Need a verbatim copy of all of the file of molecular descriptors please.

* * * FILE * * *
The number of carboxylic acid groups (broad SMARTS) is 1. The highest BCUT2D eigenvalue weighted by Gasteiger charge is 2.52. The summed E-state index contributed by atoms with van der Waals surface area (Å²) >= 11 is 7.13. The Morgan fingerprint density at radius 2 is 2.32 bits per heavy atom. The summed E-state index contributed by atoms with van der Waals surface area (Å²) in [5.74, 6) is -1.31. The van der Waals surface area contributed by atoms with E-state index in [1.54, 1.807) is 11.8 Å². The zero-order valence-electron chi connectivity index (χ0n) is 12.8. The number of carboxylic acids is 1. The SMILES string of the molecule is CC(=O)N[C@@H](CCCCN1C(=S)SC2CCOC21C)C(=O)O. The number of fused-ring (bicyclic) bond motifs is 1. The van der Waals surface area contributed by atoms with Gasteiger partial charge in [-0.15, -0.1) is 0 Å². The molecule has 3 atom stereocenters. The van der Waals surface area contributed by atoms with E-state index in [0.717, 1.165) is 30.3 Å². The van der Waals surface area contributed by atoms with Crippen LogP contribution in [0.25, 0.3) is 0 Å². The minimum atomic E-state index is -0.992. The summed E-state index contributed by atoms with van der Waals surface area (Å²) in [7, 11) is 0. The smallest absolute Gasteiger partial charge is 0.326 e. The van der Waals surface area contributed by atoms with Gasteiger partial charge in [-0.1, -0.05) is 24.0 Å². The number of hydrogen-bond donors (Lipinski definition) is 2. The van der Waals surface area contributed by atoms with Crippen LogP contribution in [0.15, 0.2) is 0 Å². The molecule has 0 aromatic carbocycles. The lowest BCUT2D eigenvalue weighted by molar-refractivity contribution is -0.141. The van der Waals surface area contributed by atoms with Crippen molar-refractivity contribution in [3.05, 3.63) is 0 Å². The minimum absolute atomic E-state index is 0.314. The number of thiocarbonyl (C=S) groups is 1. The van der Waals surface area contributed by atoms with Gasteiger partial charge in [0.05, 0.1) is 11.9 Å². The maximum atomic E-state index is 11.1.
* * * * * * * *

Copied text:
The number of carboxylic acid groups (broad SMARTS) is 1. The highest BCUT2D eigenvalue weighted by Gasteiger charge is 2.52. The summed E-state index contributed by atoms with van der Waals surface area (Å²) >= 11 is 7.13. The Morgan fingerprint density at radius 2 is 2.32 bits per heavy atom. The summed E-state index contributed by atoms with van der Waals surface area (Å²) in [5.74, 6) is -1.31. The van der Waals surface area contributed by atoms with E-state index in [1.54, 1.807) is 11.8 Å². The zero-order valence-electron chi connectivity index (χ0n) is 12.8. The number of carboxylic acids is 1. The SMILES string of the molecule is CC(=O)N[C@@H](CCCCN1C(=S)SC2CCOC21C)C(=O)O. The number of fused-ring (bicyclic) bond motifs is 1. The van der Waals surface area contributed by atoms with Gasteiger partial charge in [-0.15, -0.1) is 0 Å². The molecule has 3 atom stereocenters. The van der Waals surface area contributed by atoms with E-state index in [0.717, 1.165) is 30.3 Å². The van der Waals surface area contributed by atoms with Crippen LogP contribution in [0.25, 0.3) is 0 Å². The minimum atomic E-state index is -0.992. The summed E-state index contributed by atoms with van der Waals surface area (Å²) in [7, 11) is 0. The smallest absolute Gasteiger partial charge is 0.326 e. The van der Waals surface area contributed by atoms with Gasteiger partial charge in [-0.1, -0.05) is 24.0 Å². The number of hydrogen-bond donors (Lipinski definition) is 2. The van der Waals surface area contributed by atoms with Crippen LogP contribution in [0.15, 0.2) is 0 Å². The molecule has 0 aromatic carbocycles. The lowest BCUT2D eigenvalue weighted by molar-refractivity contribution is -0.141. The van der Waals surface area contributed by atoms with Crippen molar-refractivity contribution in [3.05, 3.63) is 0 Å². The minimum absolute atomic E-state index is 0.314. The number of thiocarbonyl (C=S) groups is 1. The van der Waals surface area contributed by atoms with Gasteiger partial charge in [0.05, 0.1) is 11.9 Å². The maximum atomic E-state index is 11.1.